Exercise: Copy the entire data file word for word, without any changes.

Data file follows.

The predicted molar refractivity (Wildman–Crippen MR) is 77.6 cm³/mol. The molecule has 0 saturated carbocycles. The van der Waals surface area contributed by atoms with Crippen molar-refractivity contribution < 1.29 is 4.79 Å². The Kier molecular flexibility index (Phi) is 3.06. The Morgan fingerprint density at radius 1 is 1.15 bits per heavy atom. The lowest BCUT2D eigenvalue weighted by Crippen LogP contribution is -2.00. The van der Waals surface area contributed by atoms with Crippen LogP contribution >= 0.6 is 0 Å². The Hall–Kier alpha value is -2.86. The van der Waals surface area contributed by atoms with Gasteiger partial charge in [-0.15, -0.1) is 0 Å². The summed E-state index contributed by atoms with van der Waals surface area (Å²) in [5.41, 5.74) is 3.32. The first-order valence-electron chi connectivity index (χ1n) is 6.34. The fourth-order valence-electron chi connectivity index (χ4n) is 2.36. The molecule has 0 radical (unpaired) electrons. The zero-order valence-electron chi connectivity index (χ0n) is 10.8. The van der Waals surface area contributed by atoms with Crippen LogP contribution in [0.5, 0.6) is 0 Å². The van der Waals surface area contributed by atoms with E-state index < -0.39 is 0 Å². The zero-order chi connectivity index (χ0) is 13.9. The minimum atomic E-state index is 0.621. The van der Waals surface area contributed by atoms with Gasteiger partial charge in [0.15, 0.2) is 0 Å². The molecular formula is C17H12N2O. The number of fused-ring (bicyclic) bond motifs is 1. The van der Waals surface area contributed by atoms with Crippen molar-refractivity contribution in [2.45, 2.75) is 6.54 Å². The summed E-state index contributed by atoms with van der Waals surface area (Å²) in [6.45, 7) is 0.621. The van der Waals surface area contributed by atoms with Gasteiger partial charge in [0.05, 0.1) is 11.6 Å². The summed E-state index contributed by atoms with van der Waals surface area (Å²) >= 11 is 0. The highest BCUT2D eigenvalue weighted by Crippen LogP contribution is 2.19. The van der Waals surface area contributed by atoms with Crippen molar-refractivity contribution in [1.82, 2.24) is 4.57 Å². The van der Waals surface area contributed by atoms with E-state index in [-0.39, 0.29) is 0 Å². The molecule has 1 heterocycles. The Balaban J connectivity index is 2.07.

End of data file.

The predicted molar refractivity (Wildman–Crippen MR) is 77.6 cm³/mol. The molecule has 0 saturated carbocycles. The van der Waals surface area contributed by atoms with Crippen molar-refractivity contribution < 1.29 is 4.79 Å². The Kier molecular flexibility index (Phi) is 3.06. The Morgan fingerprint density at radius 1 is 1.15 bits per heavy atom. The lowest BCUT2D eigenvalue weighted by Crippen LogP contribution is -2.00. The van der Waals surface area contributed by atoms with Crippen LogP contribution >= 0.6 is 0 Å². The Hall–Kier alpha value is -2.86. The van der Waals surface area contributed by atoms with Gasteiger partial charge in [-0.15, -0.1) is 0 Å². The summed E-state index contributed by atoms with van der Waals surface area (Å²) in [5.41, 5.74) is 3.32. The first-order valence-electron chi connectivity index (χ1n) is 6.34. The fourth-order valence-electron chi connectivity index (χ4n) is 2.36. The molecule has 0 radical (unpaired) electrons. The zero-order valence-electron chi connectivity index (χ0n) is 10.8. The van der Waals surface area contributed by atoms with Crippen LogP contribution in [0.5, 0.6) is 0 Å². The van der Waals surface area contributed by atoms with E-state index < -0.39 is 0 Å². The zero-order chi connectivity index (χ0) is 13.9. The minimum atomic E-state index is 0.621. The van der Waals surface area contributed by atoms with Gasteiger partial charge in [0.15, 0.2) is 0 Å². The molecular formula is C17H12N2O. The number of fused-ring (bicyclic) bond motifs is 1. The van der Waals surface area contributed by atoms with Crippen molar-refractivity contribution in [2.45, 2.75) is 6.54 Å². The summed E-state index contributed by atoms with van der Waals surface area (Å²) in [6.45, 7) is 0.621. The van der Waals surface area contributed by atoms with Gasteiger partial charge in [0.05, 0.1) is 11.6 Å². The summed E-state index contributed by atoms with van der Waals surface area (Å²) >= 11 is 0. The highest BCUT2D eigenvalue weighted by Crippen LogP contribution is 2.19. The van der Waals surface area contributed by atoms with Crippen molar-refractivity contribution in [1.82, 2.24) is 4.57 Å². The van der Waals surface area contributed by atoms with E-state index in [-0.39, 0.29) is 0 Å². The molecule has 1 heterocycles. The Balaban J connectivity index is 2.07.